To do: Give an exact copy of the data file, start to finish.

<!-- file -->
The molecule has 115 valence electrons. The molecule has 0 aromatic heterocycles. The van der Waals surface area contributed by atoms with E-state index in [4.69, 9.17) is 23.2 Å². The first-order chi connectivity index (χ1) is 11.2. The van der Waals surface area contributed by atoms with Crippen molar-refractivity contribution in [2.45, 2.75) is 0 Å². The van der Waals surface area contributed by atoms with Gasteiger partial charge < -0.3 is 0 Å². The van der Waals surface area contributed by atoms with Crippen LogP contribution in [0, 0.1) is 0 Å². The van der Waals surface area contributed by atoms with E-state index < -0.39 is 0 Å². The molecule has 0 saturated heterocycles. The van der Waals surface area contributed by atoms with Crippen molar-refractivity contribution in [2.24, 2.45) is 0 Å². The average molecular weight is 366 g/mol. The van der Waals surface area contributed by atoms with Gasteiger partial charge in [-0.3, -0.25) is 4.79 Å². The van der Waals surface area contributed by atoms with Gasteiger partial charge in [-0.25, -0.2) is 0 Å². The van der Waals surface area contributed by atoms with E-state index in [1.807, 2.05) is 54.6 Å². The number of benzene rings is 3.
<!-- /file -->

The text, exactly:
The molecule has 115 valence electrons. The molecule has 0 aromatic heterocycles. The van der Waals surface area contributed by atoms with E-state index in [4.69, 9.17) is 23.2 Å². The first-order chi connectivity index (χ1) is 11.2. The van der Waals surface area contributed by atoms with Crippen molar-refractivity contribution in [2.45, 2.75) is 0 Å². The van der Waals surface area contributed by atoms with Gasteiger partial charge < -0.3 is 0 Å². The van der Waals surface area contributed by atoms with Crippen LogP contribution in [0, 0.1) is 0 Å². The van der Waals surface area contributed by atoms with E-state index < -0.39 is 0 Å². The molecule has 0 saturated heterocycles. The van der Waals surface area contributed by atoms with Crippen molar-refractivity contribution in [2.24, 2.45) is 0 Å². The average molecular weight is 366 g/mol. The van der Waals surface area contributed by atoms with Gasteiger partial charge in [-0.3, -0.25) is 4.79 Å². The van der Waals surface area contributed by atoms with Gasteiger partial charge in [-0.25, -0.2) is 0 Å². The van der Waals surface area contributed by atoms with E-state index in [1.807, 2.05) is 54.6 Å². The number of benzene rings is 3.